Virgil: A Guide to Selected Sources

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Nora Goldschmidt

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Publius Vergilius Maro (‘Virgil’) was perhaps the most famous poet of the Augustan age, known principally for three major works: the Eclogues (a collection of pastoral poems), the Georgics (a didactic poem ostensibly concerned with farming), and the Aeneid (an epic on the mythical origins of Rome).

In T. S. Eliot’s words, Virgil very quickly became ‘the classic of all Europe’, and the biographical tradition surrounding him ― from the factual to the pseudo-factual to the fabulous ― is both one of the most extensive and one of the most imaginative of any poet in the history of western literature. The story begins in the poet’s own work: Virgil Verg. Ecl. 6.1-12 G. 3.3-48 G. 4.559-66 Aen. 7.37-45 was highly aware of his own literary career, and in a series of self-conscious passages written in the first person fashioned his rise through the genres from humble pastoral to martial epic (Farrell 2002; Hardie and Moore 2010). These passages, together with more implicit clues embedded in the text provided a breeding ground for later biographical traditions by writers eager to tell Virgil’s story (Farrell 2002: 24−6; Korenjak 2003; Laird 2009).

At the same time, Virgil’s life was also being partially written by his contemporaries and close successors. The poet Propertius famously declared of the Aeneid that ‘something bigger than the Iliad is being born’ (2.34.65-6), and various hints and allusions to Virgil’s life and work, particularly the poet’s Mantuan origins, appear in several authors (Putnam and Ziolkowski 2008). The overall sense of a biographical presence behind Virgil’s original poems, moreover, was reinforced by a number of fakes believed to be by Virgil himself: the Appendix Vergiliana, a collection of works either ascribed to or claiming to be by the young Virgil, contain fragments of autobiographical fiction (Peirano 2012), while a second proem to the Aeneid written in the poet’s voice announcing ‘I am he’ (ille ego...) VSD 42, Vita Servii, was known in antiquity and believed to be genuine (cf. Laird 2009). Even the poet’s tomb, which became a site of literary tourism initially cultivated by the poet Silius Italicus (Pliny 3.7.8; Martial 11.48; 50), was inscribed with a famous epitaph thought in antiquity to have been composed by Virgil with his dying breath, which sums up the poet’s life as a movement from Mantua to Naples, and from pastoral to epic:

Mantua me genuit, Calabri rapuere, tenet nunc
Parthenope; cecini pascua rura duces.

Mantua gave birth to me, the Calabrians snatched me away,
Parthenope now holds me; I sang of pastures, ploughlands, and leaders.
VSD 36, Vita Servii, Jer. Chron. ad Ol 190.3

Partly influenced by this material is an extensive series of ancient narrative prose Lives (Brugnoli and Stok 1997; Putnam and Ziolkowsi 2008). The oldest was put together around the middle of the fourth century AD by the grammarian Aelius Donatus, who included it as a preface to his commentary on the poet’s works. Donatus, in turn, seems to have based his account on an earlier biography by Suetonius, and the life is therefore commonly known as the Vita Suetonii vulgo Donatiana, abbreviated as VSD VSD. An influential 15th-century version of this, often referred to as Donatus auctus Donatus auctus (‘augmented Donatus’), supplements Donatus’ life with other material, some paralleled in other ancient vitae and some clearly late antique or medieval, and was the version frequently re-printed up until the mid-19th-century (Putnam and Ziolkowski 2008: 345; Wilson-Okamura 2010: 54-5; Ziolkowski 1993: 29). From the Chronicle of Jerome Jer. Chron. 177.3-4, 180.2, 186.2, 187.1, 189.2, 190.3, 190.4; Quaest. hebr. in Gen. praef.; Ad Galat. preaf.; In Zach. praef.; Ep. 85.3, a pupil of Aelius Donatus, too, we have a number of extracts which likewise go back to Suetonius and were again influential for later readers (Putnam and Ziolkowski 2008: 199-202). Important biographies from late antiquity include the work of the late fourth-/early fifth-century AD grammarian Servius Vita Servii, author of a popular commentary on Virgil which includes a life of the poet, and an account in verse ascribed to the grammarian Focas Vita Focae, which notably adds to the omens at Virgil’s birth and early childhood found in VSD with the story ― also told of Lucan ― of bees swarming around the poet’s lips as a prophecy of the honeyed eloquence to come (lines 52-6), and the anecdote of a poplar tree that grew in the barren sand (lines 59-62).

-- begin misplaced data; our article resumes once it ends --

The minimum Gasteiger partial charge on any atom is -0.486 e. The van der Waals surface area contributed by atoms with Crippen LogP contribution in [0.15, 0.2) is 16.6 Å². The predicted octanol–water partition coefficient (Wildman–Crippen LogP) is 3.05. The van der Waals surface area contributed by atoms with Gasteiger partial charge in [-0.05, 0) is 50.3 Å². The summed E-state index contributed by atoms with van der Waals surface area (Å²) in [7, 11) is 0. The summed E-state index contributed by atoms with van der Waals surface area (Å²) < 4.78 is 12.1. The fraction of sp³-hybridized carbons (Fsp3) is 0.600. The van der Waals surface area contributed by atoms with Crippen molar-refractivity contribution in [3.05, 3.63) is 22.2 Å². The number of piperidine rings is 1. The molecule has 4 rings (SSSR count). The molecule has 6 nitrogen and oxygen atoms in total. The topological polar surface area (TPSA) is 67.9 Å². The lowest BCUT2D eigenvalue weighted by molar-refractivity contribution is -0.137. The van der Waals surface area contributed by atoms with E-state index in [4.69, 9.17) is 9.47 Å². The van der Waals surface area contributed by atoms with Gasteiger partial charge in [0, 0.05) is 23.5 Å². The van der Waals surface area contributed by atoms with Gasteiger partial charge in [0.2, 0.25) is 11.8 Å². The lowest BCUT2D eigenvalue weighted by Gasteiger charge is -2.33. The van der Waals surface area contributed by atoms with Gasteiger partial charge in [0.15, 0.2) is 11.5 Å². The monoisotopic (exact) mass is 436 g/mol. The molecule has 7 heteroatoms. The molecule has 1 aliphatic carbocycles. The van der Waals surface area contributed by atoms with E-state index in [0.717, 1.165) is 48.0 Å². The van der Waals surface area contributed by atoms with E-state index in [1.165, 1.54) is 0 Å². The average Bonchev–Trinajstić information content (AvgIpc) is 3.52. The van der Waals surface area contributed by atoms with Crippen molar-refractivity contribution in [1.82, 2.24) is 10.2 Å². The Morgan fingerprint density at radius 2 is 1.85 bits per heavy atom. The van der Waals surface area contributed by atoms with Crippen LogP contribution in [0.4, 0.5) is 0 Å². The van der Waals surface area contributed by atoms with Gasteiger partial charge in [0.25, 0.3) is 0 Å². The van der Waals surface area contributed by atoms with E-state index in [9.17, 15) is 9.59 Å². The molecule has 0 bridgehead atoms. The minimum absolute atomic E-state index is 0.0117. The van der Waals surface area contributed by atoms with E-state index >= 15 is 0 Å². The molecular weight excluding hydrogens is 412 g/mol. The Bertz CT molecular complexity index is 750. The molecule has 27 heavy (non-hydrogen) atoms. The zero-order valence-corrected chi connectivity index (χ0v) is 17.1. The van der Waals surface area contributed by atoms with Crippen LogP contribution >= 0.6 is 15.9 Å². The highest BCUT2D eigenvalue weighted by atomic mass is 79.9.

Most of these biographies follow Virgil himself in structuring his life-story as essentially a poetic career ascending through the genres from pastoral to epic. Partly taking up the invitation implicit in the poet’s works for readers to interpret them biographically, they often extrapolate their ‘facts’ from the poems themselves. We learn from both Donatus and Servius, for instance, that Virgil’s land was confiscated and returned to him (a story paralleled in the Eclogues), or from Donatus that his father kept bees, a tradition which presumably arose to explain the poet’s later fascination with apiculture in Book 4 of the Georgics. The lives, too, are particularly concerned with the poet’s relationship with Augustus ― a concern echoed in the commentaries on the poems which they often preface ― and with Virgil’s careful and anxious composition methods. We see Virgil licking his poems into shape like a she-bear her cubs (echoing his own imagery in Aeneid 8.634) and commanding that his epic be burned after his death, a legend partly responsible for engendering the myth of the incomplete and uncompletable Aeneid.